For the last twelve years that I lived in London, I was in a small flat, on the third floor of an old block. I always yearned for a garden. Not the extensive ornamental kind, with lawns trimmed neater than crew-cuts; just somewhere to sit outside, during those few balmy evenings that we English laughingly refer to as The Summer. Our garden in Beetley seemed to fit the bill perfectly. Like Goldilocks’s porridge, it was neither one thing, nor the other, but just right. Shaded by large oaks, with the benefit of a sunken patio large enough to accommodate a table and chairs, it is mainly, as Estate Agents say, ‘laid to lawn’. On two sides, tall leylandii hedges offer privacy from view, and on the third, a good fence and some smaller shrubs complete the square. From the back of the house to the limits of the grass is less than sixty feet, and it is the width of the plot. So not a big a challenge, even for an unskilled, and somewhat reluctant gardener. Raised flower beds either side of the steps up to the lawn, and a feature bed at the far end, made from old railway sleepers, complete the picture. At the front of the property, there is a similar raised bed under the front oak, and a small strip of grass, screened by beech hedges. In front of, and beside the garage, there is enough room to park three cars, and most of this off-road area is covered in gravel, to avoid churning up the soil with car tyres.
Unfortunately, the previous owner did not spend wisely, and chose the cheapest materials for almost everything. The lawn is not premium turf, but lumpy meadow-clumps, made up of different types of grass. The bricks used for the raised beds do not weather, and once soaked with the rains, they crumble in the frost. The leylandii has been attacked by a virus (as have others nearby) and is dying off in places, leaving unsightly brown patches. At the front, the ground was not really prepared before the gravel was laid, so the stones have driven into the soil, pressed flat by the cars, and the passage of time. This allows weeds and grass to sprout through the stones, and if left, they give the place an unkempt appearance. The flower beds around the shrubs were never delineated correctly, and were not weeded before any planting. The consequence is a constant battle against weeds, creepers, ivy, and other nuisances. Even a fresh cut of the lawn is unsatisfying. Years of garden play equipment, and a large paddling pool left on the lawn, have resulted in areas of struggling grass in patches, and uneven growth all over. The patio slabs have weeds growing in the cracks, and they require constant attention to keep them even and neat. The sheer volume of leaves dumped by the two oaks, has to be seen to be believed. And they all have to be raked up, swept into piles, and disposed of. The twigs and acorns accompanying the leaves manage to become embedded in the lawn, and have to be hand-plucked for removal.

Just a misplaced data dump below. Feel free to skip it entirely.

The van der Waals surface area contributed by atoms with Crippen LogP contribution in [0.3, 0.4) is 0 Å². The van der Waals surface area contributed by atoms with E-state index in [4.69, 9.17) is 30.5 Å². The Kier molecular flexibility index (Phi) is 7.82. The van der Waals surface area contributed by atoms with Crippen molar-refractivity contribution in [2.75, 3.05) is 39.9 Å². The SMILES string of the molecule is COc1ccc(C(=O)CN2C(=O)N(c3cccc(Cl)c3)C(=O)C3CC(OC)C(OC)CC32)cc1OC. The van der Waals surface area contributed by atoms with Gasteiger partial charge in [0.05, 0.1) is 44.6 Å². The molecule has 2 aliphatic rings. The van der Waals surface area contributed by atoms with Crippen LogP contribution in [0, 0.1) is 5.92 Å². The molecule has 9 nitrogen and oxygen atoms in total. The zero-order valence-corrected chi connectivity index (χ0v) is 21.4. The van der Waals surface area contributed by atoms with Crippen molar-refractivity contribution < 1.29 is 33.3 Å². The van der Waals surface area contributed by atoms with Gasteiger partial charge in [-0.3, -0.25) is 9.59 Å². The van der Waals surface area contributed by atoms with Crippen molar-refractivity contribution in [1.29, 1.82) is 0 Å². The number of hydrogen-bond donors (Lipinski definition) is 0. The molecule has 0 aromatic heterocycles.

The solutions could be simple. Have the lawn removed, and re-laid with new turf. Knock down the brick beds, and rebuild with better materials. Scrape up the gravel driveway, apply weed-killer, a plastic membrane, and a thick layer of fresh stones. Have the diseased leylandii replaced with beech hedges, or ornamental birch. Cut a nice border, remove all weeds, and replace the soil with healthy new compost. Cover all this with bark, or a similar inhibitor, and hope that solves the problem. Perhaps we should have the whole area attractively landscaped, with a path laid to the rotary washing-line, and much of the grass removed. After all, we don’t lie on it, we sit in chairs or loungers, on those increasingly rare pleasant days. If you say all this quickly, it seems feasible. But it all costs a ridiculous amount of money. Removing the hedges and planting a replacement, would on its own, cost over three thousand pounds. I got one estimate for a small landscaping of the back, from a company that is not too expensive, and that came to almost six thousand pounds. That’s not going to happen then.
We are left with the last resort. An untalented and unskilled gardener. A man of little experience, rare enthusiasm, and no artistic flair for such a project. Someone who gets tired easily after three or four hours working ‘the land’, and wakes up the following day, stiff and aching. A man lacking finesse, who manages to break the simplest garden implements, from lack of expertise, or poor application. A person for whom the prospect of shovelling a small mountain of earth and gravel to create a new drive, seems like one of the labours of Hercules. A city-dweller in an unfamiliar environment, who prefers to sit and view, rather than to toil and create.
That will be me then.